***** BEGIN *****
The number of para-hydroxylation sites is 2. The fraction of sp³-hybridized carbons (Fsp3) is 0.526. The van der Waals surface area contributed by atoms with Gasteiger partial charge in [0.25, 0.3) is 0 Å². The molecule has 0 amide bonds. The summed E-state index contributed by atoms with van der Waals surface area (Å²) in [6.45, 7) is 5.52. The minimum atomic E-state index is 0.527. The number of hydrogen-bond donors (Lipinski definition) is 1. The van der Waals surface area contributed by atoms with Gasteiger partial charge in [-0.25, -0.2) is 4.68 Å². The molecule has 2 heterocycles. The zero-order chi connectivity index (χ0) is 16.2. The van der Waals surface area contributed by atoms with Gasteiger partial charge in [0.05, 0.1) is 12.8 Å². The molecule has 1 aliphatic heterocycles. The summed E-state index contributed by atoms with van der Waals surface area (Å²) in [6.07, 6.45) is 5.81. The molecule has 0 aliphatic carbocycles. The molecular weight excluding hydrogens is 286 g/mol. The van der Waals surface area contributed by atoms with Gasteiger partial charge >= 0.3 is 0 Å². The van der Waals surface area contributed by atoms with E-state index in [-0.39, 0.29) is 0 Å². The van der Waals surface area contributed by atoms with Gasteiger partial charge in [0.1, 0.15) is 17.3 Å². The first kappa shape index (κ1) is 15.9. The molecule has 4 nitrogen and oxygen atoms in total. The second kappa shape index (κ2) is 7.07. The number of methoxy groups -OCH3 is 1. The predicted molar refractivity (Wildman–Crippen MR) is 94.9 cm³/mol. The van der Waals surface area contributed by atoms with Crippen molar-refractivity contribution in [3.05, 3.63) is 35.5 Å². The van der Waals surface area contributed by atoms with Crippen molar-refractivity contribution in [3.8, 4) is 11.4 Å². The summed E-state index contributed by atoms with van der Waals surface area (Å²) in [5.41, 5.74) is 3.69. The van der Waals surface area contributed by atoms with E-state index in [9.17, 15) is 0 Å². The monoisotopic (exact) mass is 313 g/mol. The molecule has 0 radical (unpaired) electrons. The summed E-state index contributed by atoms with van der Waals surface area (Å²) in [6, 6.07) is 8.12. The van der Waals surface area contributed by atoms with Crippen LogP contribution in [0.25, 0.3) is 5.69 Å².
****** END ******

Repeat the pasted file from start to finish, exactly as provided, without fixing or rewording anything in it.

The number of para-hydroxylation sites is 2. The fraction of sp³-hybridized carbons (Fsp3) is 0.526. The van der Waals surface area contributed by atoms with Gasteiger partial charge in [0.25, 0.3) is 0 Å². The molecule has 0 amide bonds. The summed E-state index contributed by atoms with van der Waals surface area (Å²) in [6.45, 7) is 5.52. The minimum atomic E-state index is 0.527. The number of hydrogen-bond donors (Lipinski definition) is 1. The van der Waals surface area contributed by atoms with Gasteiger partial charge in [-0.25, -0.2) is 4.68 Å². The molecule has 2 heterocycles. The zero-order chi connectivity index (χ0) is 16.2. The van der Waals surface area contributed by atoms with Gasteiger partial charge in [0.05, 0.1) is 12.8 Å². The molecule has 1 aliphatic heterocycles. The summed E-state index contributed by atoms with van der Waals surface area (Å²) in [6.07, 6.45) is 5.81. The molecule has 0 aliphatic carbocycles. The molecular weight excluding hydrogens is 286 g/mol. The van der Waals surface area contributed by atoms with Gasteiger partial charge >= 0.3 is 0 Å². The van der Waals surface area contributed by atoms with E-state index in [-0.39, 0.29) is 0 Å². The van der Waals surface area contributed by atoms with Gasteiger partial charge in [0.1, 0.15) is 17.3 Å². The first kappa shape index (κ1) is 15.9. The molecule has 4 nitrogen and oxygen atoms in total. The second kappa shape index (κ2) is 7.07. The number of methoxy groups -OCH3 is 1. The predicted molar refractivity (Wildman–Crippen MR) is 94.9 cm³/mol. The van der Waals surface area contributed by atoms with Crippen molar-refractivity contribution in [3.05, 3.63) is 35.5 Å². The van der Waals surface area contributed by atoms with Crippen molar-refractivity contribution in [3.8, 4) is 11.4 Å². The summed E-state index contributed by atoms with van der Waals surface area (Å²) in [5.41, 5.74) is 3.69. The van der Waals surface area contributed by atoms with E-state index in [9.17, 15) is 0 Å². The monoisotopic (exact) mass is 313 g/mol. The molecule has 0 radical (unpaired) electrons. The summed E-state index contributed by atoms with van der Waals surface area (Å²) in [6, 6.07) is 8.12. The van der Waals surface area contributed by atoms with Crippen LogP contribution in [0.25, 0.3) is 5.69 Å².